Choice of business strategy in the Chinese restaurant industry: Focus on service quality

In the Chinese context, choice of business strategy is influenced by numerous factors. In literature, the conventional approach involves analysis on the basis of 4P marketing. The four dimensions of the marketing mix within the 4P theory include product, promotion, price, and place. In terms of product strategy, culture is arguably the main consideration. The choice of the food that customers eat is influenced primarily by cultural considerations. Customers focus on dietary habits that reinforce their values, beliefs, and customs. According to Hofstede (1994), the behaviors of consumers are culture-bound as far as their decision to purchase a certain product is concerned. Hofstede (1994) uses the model of cultural dimensions to explain differences in consumer behavior and consumption patterns. In China, a culture of collectivism is said to predominate (Hofstede, 1994). For restaurant operators to achieve success, they need to tailor their products and services in such a way that they mirror this dimension of collectivism.

Price strategy also constitutes a critical factor because consumer is also greatly influenced by affordability. Some people simply refrain from dining in certain restaurants simply because the prices are too high. When making pricing decisions, many marketing strategies put into consideration socio-cultural factors especially consumers’ perceptions. Other critical factors in this respect include market servicing, product adaptation, and consumers’ expectations. During its forays into the Chinese market, McDonald’s chose to adopt a low-price strategy. For McDonald’s, the adoption of this strategy was a prerequisite for success given that prices of most commodities tend to be lower in China than in the U.S. In the absence of a low-cost strategy, McDonald’s would not have succeeded in attracting many customers in China. This is because of the country’s income levels are lower compared to those of the U.S.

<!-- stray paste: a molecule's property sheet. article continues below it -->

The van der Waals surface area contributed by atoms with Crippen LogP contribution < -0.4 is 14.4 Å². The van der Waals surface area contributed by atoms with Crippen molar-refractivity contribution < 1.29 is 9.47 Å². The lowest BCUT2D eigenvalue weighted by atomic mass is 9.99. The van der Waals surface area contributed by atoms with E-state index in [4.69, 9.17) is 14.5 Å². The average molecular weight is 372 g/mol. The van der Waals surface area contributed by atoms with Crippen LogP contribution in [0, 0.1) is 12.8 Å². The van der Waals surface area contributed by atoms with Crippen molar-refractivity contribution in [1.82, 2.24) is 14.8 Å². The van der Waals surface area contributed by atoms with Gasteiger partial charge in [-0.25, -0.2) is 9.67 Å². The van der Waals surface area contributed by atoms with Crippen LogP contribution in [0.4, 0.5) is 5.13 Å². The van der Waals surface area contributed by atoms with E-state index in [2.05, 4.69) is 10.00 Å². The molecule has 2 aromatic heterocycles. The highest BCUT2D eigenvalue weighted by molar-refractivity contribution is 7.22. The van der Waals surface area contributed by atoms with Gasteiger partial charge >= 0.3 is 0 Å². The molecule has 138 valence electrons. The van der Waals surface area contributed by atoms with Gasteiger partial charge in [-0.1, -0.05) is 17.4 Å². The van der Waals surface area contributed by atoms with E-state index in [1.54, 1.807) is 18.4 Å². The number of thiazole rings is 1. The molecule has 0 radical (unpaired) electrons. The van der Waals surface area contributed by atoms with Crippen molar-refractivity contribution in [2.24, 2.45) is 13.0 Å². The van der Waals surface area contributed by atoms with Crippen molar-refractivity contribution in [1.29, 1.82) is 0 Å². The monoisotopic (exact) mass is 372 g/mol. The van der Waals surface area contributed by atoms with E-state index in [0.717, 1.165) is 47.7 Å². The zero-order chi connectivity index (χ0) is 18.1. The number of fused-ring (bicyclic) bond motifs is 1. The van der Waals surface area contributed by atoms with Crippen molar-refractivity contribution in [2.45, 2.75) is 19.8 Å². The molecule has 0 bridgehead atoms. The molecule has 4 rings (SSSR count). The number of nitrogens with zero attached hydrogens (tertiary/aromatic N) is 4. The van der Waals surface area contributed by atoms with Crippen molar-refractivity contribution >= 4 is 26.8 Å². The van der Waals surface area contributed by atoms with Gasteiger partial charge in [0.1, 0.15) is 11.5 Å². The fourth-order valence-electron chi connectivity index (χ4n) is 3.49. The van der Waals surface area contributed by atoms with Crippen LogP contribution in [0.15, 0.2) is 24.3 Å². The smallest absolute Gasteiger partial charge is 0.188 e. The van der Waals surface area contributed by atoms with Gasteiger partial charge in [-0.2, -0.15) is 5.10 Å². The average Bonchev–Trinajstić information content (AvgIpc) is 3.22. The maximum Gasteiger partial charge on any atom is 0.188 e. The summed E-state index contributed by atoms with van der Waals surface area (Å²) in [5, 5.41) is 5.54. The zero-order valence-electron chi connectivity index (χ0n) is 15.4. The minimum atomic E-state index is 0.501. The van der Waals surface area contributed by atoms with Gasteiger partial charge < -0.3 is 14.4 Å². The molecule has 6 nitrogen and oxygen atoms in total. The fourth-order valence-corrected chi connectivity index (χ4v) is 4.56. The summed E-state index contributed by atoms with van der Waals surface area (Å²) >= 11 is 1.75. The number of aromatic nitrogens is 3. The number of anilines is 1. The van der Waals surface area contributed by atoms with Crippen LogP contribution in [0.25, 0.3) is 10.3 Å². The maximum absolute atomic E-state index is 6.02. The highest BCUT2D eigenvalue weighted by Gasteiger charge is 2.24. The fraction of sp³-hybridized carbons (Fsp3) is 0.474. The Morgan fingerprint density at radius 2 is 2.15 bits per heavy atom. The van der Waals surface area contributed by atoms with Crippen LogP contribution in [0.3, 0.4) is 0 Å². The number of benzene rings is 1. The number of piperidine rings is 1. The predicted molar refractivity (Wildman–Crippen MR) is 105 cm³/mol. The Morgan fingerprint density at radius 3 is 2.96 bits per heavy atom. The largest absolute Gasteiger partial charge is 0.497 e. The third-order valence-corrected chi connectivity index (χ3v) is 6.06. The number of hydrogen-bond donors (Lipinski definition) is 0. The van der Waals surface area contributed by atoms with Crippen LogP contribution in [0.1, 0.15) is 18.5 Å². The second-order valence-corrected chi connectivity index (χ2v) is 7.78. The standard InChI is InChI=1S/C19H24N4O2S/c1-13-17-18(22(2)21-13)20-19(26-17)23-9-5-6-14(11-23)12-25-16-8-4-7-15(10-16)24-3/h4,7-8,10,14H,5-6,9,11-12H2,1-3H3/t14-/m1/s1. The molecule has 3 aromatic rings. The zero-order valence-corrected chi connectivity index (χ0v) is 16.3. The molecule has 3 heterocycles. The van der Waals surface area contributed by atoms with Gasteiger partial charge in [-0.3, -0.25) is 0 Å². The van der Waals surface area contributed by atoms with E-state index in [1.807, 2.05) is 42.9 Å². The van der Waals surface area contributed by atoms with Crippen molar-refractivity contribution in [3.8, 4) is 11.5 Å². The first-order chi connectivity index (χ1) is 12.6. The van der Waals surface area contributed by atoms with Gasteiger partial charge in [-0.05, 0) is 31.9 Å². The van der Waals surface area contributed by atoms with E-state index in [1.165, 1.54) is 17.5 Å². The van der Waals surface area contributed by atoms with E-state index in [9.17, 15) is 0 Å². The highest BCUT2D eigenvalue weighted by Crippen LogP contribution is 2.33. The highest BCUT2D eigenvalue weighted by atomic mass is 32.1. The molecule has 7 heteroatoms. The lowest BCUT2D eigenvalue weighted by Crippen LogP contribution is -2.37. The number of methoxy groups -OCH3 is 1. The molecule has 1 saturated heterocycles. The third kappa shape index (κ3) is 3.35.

References

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Chow, I 2007, ‘Service quality in restaurant operations in China: Decision- and experiential-oriented perspectives’, Hospitality Management, vol. 26, pp. 698–710.